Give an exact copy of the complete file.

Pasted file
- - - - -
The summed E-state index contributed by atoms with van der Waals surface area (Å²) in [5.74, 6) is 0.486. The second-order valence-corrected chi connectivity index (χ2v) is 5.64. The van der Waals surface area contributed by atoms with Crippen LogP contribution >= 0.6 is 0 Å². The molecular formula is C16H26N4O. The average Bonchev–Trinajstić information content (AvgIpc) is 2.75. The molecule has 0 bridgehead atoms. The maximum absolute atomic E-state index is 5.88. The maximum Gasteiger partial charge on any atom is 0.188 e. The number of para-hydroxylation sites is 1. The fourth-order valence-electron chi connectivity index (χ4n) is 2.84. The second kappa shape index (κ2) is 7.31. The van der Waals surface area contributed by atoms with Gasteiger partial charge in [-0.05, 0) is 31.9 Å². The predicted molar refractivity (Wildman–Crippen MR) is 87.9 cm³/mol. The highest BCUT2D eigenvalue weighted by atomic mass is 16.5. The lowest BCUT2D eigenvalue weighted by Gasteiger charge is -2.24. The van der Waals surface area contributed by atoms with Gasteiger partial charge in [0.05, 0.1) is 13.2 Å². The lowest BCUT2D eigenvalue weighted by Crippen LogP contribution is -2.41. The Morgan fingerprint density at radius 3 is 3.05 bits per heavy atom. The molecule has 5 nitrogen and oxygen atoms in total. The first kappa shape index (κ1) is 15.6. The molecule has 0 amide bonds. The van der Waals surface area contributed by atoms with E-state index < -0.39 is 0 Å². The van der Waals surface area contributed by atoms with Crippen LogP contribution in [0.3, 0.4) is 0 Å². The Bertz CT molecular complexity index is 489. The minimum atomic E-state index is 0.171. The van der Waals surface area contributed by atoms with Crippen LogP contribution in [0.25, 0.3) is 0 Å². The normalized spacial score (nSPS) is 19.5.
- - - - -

The summed E-state index contributed by atoms with van der Waals surface area (Å²) in [5.74, 6) is 0.486. The second-order valence-corrected chi connectivity index (χ2v) is 5.64. The van der Waals surface area contributed by atoms with Crippen LogP contribution >= 0.6 is 0 Å². The molecular formula is C16H26N4O. The average Bonchev–Trinajstić information content (AvgIpc) is 2.75. The molecule has 0 bridgehead atoms. The maximum absolute atomic E-state index is 5.88. The maximum Gasteiger partial charge on any atom is 0.188 e. The number of para-hydroxylation sites is 1. The fourth-order valence-electron chi connectivity index (χ4n) is 2.84. The second kappa shape index (κ2) is 7.31. The van der Waals surface area contributed by atoms with Gasteiger partial charge in [-0.05, 0) is 31.9 Å². The predicted molar refractivity (Wildman–Crippen MR) is 87.9 cm³/mol. The highest BCUT2D eigenvalue weighted by atomic mass is 16.5. The lowest BCUT2D eigenvalue weighted by Gasteiger charge is -2.24. The van der Waals surface area contributed by atoms with Gasteiger partial charge in [0.05, 0.1) is 13.2 Å². The lowest BCUT2D eigenvalue weighted by Crippen LogP contribution is -2.41. The Morgan fingerprint density at radius 3 is 3.05 bits per heavy atom. The molecule has 5 nitrogen and oxygen atoms in total. The first kappa shape index (κ1) is 15.6. The molecule has 0 amide bonds. The van der Waals surface area contributed by atoms with E-state index < -0.39 is 0 Å². The van der Waals surface area contributed by atoms with Crippen LogP contribution in [0.3, 0.4) is 0 Å². The Bertz CT molecular complexity index is 489. The minimum atomic E-state index is 0.171. The van der Waals surface area contributed by atoms with Crippen LogP contribution in [0.25, 0.3) is 0 Å². The normalized spacial score (nSPS) is 19.5.